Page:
To hold otherwise would negate those requirements, as well as those in Rule 10(b)(2). [A] defendant's empty assertion of plain error, without supporting argument or analysis of prejudicial impact, does not meet the spirit or intent of the plain error rule. By simply relying on the use of the words “plain error” as the extent of his argument in support of plain error, [the] defendant has effectively failed to argue plain error and has thereby waived appellate review.

Id. at 636-37, 536 S.E.2d at 61 (citations omitted). Accordingly, after reviewing the record in the instant case, we conclude that defendant has waived any right to pursue these arguments on appeal.
    [3] Defendant next argues that the trial court erred by failing to declare a mistrial based upon (i) Karen's testimony about defendant's prior conviction, (ii) the failure to sequester witnesses, and (iii) the contact between members of the jury and a member of Kim's family. Although defendant did not move for a mistrial upon such grounds at trial, on appeal, he asserts that it was plain error for the trial court not to grant a mistrial on its own motion. However, our appellate courts have applied plain error review only to those questions involving jury instructions or the admissibility of evidence. See State v. Childress, 321 N.C. 226, 234, 362 S.E.2d 263, 268 (1987). Plain error review does not apply to decisions made at the trial judge's discretion. See State v. Steen, 352 N.C. 227, 256, 536 S.E.2d 1, 18 (2000). In the instant case, defendant fails to cite any authority supporting his argumentthat this Court should review under plain error the trial court's failure to exercise its discretion ex mero motu on the question of a mistrial. Accordingly, we deem this argument abandoned.
    [4] Defendant next argues that his rights to due process and effective assistance of appellate counsel were violated by the failure of his trial counsel to request that the trial court record jury selection, bench conferences, and the attorneys' opening and closing arguments at trial. We cannot agree.
    N.C. Gen. Stat. § 15A-1241(a) and (b) (2003) provide for the recordation of trial proceedings as follows:
        (a)    The trial judge must require that the reporter make a true, complete, and accurate record of all statements from the bench and all other proceedings except:

            (1)    Selection of the jury in non capital cases;

            (2)    Opening statements and final arguments of counsel to the jury; and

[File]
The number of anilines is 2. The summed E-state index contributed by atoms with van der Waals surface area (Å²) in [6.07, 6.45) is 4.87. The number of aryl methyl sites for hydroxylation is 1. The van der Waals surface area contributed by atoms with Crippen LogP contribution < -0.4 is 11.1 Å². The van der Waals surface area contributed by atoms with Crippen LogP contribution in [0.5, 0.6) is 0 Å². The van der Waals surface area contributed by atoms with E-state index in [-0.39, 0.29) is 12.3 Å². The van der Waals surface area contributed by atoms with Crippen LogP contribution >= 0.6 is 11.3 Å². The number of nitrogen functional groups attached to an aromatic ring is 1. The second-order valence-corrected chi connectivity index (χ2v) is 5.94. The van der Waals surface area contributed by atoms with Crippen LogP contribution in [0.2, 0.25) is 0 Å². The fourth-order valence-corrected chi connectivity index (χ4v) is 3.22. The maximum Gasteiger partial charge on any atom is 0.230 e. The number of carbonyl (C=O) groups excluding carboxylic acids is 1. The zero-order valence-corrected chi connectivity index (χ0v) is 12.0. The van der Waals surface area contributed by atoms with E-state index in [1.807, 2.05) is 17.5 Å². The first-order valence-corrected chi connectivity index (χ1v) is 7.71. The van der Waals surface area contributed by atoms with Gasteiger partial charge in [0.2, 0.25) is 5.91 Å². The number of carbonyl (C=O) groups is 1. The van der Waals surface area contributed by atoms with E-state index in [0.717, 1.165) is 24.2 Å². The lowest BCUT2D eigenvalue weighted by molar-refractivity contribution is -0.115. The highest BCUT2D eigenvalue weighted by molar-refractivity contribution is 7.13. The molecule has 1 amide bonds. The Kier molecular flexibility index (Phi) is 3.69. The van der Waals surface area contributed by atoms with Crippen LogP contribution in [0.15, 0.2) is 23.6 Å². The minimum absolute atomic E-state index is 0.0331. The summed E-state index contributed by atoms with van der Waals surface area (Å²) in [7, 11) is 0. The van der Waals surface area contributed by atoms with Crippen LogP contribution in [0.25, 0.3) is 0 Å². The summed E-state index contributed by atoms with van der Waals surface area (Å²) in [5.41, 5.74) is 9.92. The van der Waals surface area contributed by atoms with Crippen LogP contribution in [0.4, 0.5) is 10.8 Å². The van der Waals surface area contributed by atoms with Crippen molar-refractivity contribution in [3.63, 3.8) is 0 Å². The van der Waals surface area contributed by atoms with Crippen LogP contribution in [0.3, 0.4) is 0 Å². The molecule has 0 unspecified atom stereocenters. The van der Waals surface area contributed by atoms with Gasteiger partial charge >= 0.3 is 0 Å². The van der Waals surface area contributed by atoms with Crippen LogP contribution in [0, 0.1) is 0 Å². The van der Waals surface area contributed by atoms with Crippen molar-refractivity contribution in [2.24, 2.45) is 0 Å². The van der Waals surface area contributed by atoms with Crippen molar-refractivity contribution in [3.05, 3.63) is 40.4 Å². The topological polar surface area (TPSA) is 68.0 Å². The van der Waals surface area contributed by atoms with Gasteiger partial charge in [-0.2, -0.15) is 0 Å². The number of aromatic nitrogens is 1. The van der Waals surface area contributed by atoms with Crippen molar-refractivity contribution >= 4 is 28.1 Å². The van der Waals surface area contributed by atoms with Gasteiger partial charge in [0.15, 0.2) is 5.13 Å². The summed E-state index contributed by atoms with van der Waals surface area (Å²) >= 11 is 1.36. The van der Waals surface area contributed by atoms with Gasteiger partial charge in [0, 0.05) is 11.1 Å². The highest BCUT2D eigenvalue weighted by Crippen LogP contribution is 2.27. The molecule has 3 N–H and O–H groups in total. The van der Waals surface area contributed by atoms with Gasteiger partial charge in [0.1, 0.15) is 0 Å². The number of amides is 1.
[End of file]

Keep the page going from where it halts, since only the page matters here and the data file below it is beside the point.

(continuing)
(3)    Arguments of counsel on questions of law.

        (b)    Upon motion of any party or on the judge's own motion, proceedings excepted under subdivisions (1) and (2) of subsection (a) must be recorded.

(emphasis added).
    In State v. Cummings, 332 N.C. 487, 422 S.E.2d 692 (1992), the defendant argued that § 15A-1241 applied to off-the-record bench conferences. Our Supreme Court declined to expand the statute to include bench conferences, concluding that
        the enactment of this statute by the legislature in 1977 was [not] intended to change the time-honored practice ofoff-the-record bench conferences between trial judges and attorneys. If the legislature had intended to make such a radical change in trial procedure, we feel confident it would have done so explicitly.

Id. at 498, 422 S.E.2d at 698.
    In the instant case, there is no evidence in the record that defendant made a motion for the jury selection, bench conferences, and opening and closing statements to be recorded. Defendant's brief contains the following contention:
        Defendant requests a modification or change of law to provide a per se rule granting a new trial where counsel neither requests nor the trial court requires that the entire trial, jury selection, arguments of counsel and bench conferences are recorded. The lack of a transcript for portions of his trial denied [defendant] the complete assistance of appellate counsel and consequently, deprived him of the most complete appellate review by this Court.
    We recognize that appellate counsel may be at a disadvantage when preparing an appeal for a case in which he did not participate at the trial level, as appellate counsel is somewhat bound by the decisions and strategies of trial counsel. However, this Court cannot grant defendant the relief he seeks on this issue. It is outside the realm of this Court's function as the judiciary to modify statutory law. That role is reserved for the legislature. Accordingly, this argument is overruled.
    [5] In two motions for appropriate relief filed with his appeal, defendant challenges the constitutionality of the sex offender registration statute as applied to him as well as the trialcourt's decision to sentence him in the aggravated range.   (See footnote 5)  Defendant first asserts that N.C. Gen. Stat. § 14-208.11, which imposes a criminal penalty upon those individuals who have a reportable conviction but fail to register as sex offenders, is unconstitutional as applied to him. In State v. Bryant, ___ N.C. ___, 614 S.E.2d 479 (Filed 1 July 2005) (No. 173PA04), our Supreme Court recently examined the constitutionality of N.C. Gen. Stat. § 14-208.11 as applied to an out-of-state sex offender who failed to register upon moving to North Carolina. In that case, the defendant was a convicted sex offender in South Carolina who was notified while serving his sentence that he had a duty to register with the State of South Carolina upon his release from prison. The defendant signed a form in which he acknowledged that he had been notified, orally and in writing, of his lifelong duty to register within the state. Although the defendant notified the State of South Carolina of his subsequent moves within South Carolina following his release, he failed to notify either the State of South Carolina or the State of North Carolina of his move to Winston-Salem, North Carolina, in November 2000.